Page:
LINCOLN — Bret Bielema's bemoaned it. Nick Saban's shaken his head and stirred up some passion about it.
Bo Pelini feels their pain well when it comes to fastest, trickiest, no-huddle offenses, even if he doesn't use quite the same baiting rhetoric that Bielema did this summer when the Wisconsin-turned-Arkansas coach pushed for rule changes out of concern for player safety. Pelini, in this case, is milder and more resigned.
Offenses aren't slowing down, so defenses can't.
“You watch the NFL, you watch in college, you watch in high school — the amount of times you see guys not even in their stance yet when the ball is getting snapped,” Pelini said Monday.
This is how Baylor — perhaps the no-huddliest of the no-huddle offenses — can average 70 points and nearly 800 yards per game. Oregon lost head coach Chip Kelly, and offensive coordinator Scott Frost has the Ducks at higher numbers — 630 yards and 59.2 points per game — than ever.
After six weeks, there are 19 offenses averaging 500 yards per game and 22 scoring at least 40 points per game — Nebraska is in both categories — and these totals are roughly double the number of teams that averaged either benchmark by the end of the previous six seasons. In conference play, you expect some downward adjustments because of familiarity, but this is a year of college quarterbacks and their gifted wide receivers. We may not see much change at all.
The time to pick defensive personnel, formation and play call can be nonexistent if the offense doesn't alter its own personnel. And when the offense does change personnel, it's not necessarily a better deal, since defenses only have a referee's good judgment to match the personnel and get set.
In NU's 39-19 win over Illinois, that good judgment seemed to get thrown over on the Illini's final touchdown drive. The Huskers should have limited their substitutions better than they did. But officials, Pelini seemed to suggest Monday, flagged NU three times in the fourth quarter for 12 men on the field, because they were tired of enforcing a fair-play rule of standing over the ball while the defense matched personnel.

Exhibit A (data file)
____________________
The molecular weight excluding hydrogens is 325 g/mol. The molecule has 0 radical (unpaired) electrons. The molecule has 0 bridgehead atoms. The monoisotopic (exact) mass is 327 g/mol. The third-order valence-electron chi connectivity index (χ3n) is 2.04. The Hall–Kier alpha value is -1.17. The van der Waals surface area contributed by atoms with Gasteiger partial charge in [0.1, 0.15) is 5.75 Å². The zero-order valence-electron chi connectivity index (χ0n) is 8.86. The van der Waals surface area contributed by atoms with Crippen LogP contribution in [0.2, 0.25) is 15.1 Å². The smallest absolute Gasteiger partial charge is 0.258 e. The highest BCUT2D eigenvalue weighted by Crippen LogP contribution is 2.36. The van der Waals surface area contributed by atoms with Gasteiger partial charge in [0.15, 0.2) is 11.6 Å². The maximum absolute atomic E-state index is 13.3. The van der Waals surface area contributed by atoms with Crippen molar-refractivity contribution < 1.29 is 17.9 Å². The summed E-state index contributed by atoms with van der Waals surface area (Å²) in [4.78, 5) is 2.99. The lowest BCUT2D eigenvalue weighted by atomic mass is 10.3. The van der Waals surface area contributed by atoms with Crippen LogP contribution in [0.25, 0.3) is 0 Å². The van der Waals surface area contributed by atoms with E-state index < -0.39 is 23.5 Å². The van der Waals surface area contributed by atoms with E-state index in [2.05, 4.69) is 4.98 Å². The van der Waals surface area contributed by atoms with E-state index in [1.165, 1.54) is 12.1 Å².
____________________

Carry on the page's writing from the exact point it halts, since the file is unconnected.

“I thought it was treated like, 'Hey the game is over,' ” said Pelini, who didn't want to be too strident and get himself in trouble with the Big Ten office.
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In truth, NU's defense played its best game of the season, diagnosing Illinois' wide variety of formations and personnel groupings with relative calm and never giving up a play longer than 27 yards.
Credit Pelini's almost-obsessive emphasis on communication for NU's adaptability. When NU struggled last week with chatter on Wednesday, Pelini said he'd yank any defensive player he didn't see doing it.
“We as a staff got fed up with it,” Pelini said. “We demanded that we expect to see 11 guys talking on every single play. Eleven guys. And if you're not talking, you're coming out. I said, 'Try it for a day.' I think they found out what a difference it makes. Not only helping the guys next to them but helping themselves by communicating out what the heck they're doing.”
Said safety Corey Cooper: “They made an emphasis of it, and I think we did a good job of communicating on Saturday, because nobody wanted to be on the sidelines.”
Even the defensive tackles were talking?
“I'm not sure what they were saying — I can't hear it from way back there — but they were talking amongst each other,” Cooper said.
Pelini wouldn't mind a microphone in a defensive player's helmet. The NFL has that. That would eliminate the hand signals, to some extent, and most of the chaos.
Until then, one key to stop speedy offenses and slowing their record numbers, Pelini figures, is to talk like the best basketball teams do when they bellow out “Screen!” Those squads — ahem, Duke — personally bug me a little, but they don't annoy their coaches. Or Pelini.
“You have to play on edge from the minute you walk out on the field,” Pelini said. “Things are happening very, very fast. That's just the way the game is right now. There isn't much time to relax.”
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Video: Nebraska's Monday press conference